So I got to think of what has changed in the last 30 years since I was a child? How will my child explore the stories, sounds and textures of fairy tales and other children’s narratives?
In recent years there has been a rise in popularity of smart devices and speakers using advanced NLP technologies. Next year, on average, each American household will have a smart device like Apple Homepod, amazon Alexa or Google Home. With applications Intended for preschoolers available on various of these popular platforms, children are talking to technology and technology is starting to talk back.
Does that mean we can start talking to books? This question echoed in my mind for days and was the main drive in the research of this idea for my thesis project.
🏗️ The Narrative Structure
For over more than 27,000 years, since the first cave paintings were discovered, telling stories has been one of our most fundamental communication methods. Aristotle, who analyzed the dramatic structure in his poetics in 335 BCE determined that a whole is what has a beginning and middle and end. In the 19th century, it was Gustav Freytag that coined the narrative pyramid — the dramatic structure is divided into five parts; exposition, rising action, falling action, climax and dénouement → the story’s catharsis.
For children, a story is an interactive experience — as a story progresses and develops, children ask questions. This is a great learning activity, kids learn to associate images in the book with the story and this develops their visualization capacity and imagination. They learn how to read and think.
For me, a good children’s book is much more than just text. It’s an immersive experience that includes(but is not limited to) textures, illustrations and music that accompanies it. One of my favorite books growing up was peter and the wolf by Sergei Prokofiev — that book had an orchestral soundtrack, a symphony — each character in the book had its own theme music played by a different instrument. The illustrations were amazing too!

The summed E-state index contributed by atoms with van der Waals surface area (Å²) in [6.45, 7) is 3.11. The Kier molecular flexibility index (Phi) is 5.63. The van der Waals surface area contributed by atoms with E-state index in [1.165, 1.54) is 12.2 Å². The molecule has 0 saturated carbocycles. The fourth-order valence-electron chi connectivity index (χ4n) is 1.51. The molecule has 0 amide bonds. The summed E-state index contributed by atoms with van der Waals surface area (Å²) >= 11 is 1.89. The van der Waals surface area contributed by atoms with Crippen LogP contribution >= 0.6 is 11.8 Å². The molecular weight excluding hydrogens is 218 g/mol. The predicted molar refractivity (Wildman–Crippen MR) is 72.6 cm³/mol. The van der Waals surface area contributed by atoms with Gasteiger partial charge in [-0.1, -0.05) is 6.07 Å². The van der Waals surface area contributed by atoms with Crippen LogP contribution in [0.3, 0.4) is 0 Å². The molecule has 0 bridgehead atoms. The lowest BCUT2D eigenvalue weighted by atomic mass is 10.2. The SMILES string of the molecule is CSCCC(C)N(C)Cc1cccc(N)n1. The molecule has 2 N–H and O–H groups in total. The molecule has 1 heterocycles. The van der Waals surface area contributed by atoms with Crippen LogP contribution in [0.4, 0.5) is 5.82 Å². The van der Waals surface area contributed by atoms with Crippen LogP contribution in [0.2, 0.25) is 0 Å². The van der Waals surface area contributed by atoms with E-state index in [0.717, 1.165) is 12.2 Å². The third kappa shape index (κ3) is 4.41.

For my son, as we move away from printed matter into digital storytelling for children, my hopes are that we would seize the opportunity inherent in new technologies to somehow, not only preserve but enhance these unique experiences.
📚 Finding a Suitable Dataset
I knew that I wanted to work with existed text from children’s books to create this experience, and I wanted the project to facilitate a conversation and imaginative thinking, to incorporate various components like illustrations and sound, characters etc, and for it to be as accessible as possible to children and parents.
Since the main part of this project is the text generation, it was clear to me that the avenues which I wanted to research and explore were first and foremost language models, and I had to choose a dataset to analyze.
After experimenting with a few canonic corpuses, I chose to focus and analyze Aesop Fables. I was drawn to the Aesop Fables text because of its concise, yet rich story lines, the use of animal archetypes as metaphors, and the strong morals embedded in each story.
Each original Aesop Fable contains:
- A short title, usually very descriptive of the story’s content and characters.
- The story itself, usually no more than 30 sentences.
- The moral of the story, usually contains a metaphor built on the inherent nature or trait of the animals in the story.
⚙️ Analyzing the Data
After research with various machine learning models, such as LSTM’s, I came across the idea of word vectors. Word vectors belong to a group of machine learning models, or neural networks that are trained to reconstruct linguistic contexts of words and produce word embeddings. In natural language processing tasks, an essential part of the research and what requires effortful work is to convert text data into vectors. In that manner, it’s easier for a computer to then process and analyze the text. Once the text is embedded into a vector, one can easily determine whether two points are similar or not by calculating their euclidean distance. Techniques like word2vec do just that by converting a word into a vector — thus the corresponding vector of the word ‘burger’ will be closer to the word ‘sandwich’ than ‘salad’ or ‘dessert’. A simple example for word2vec is available within the ml5 library.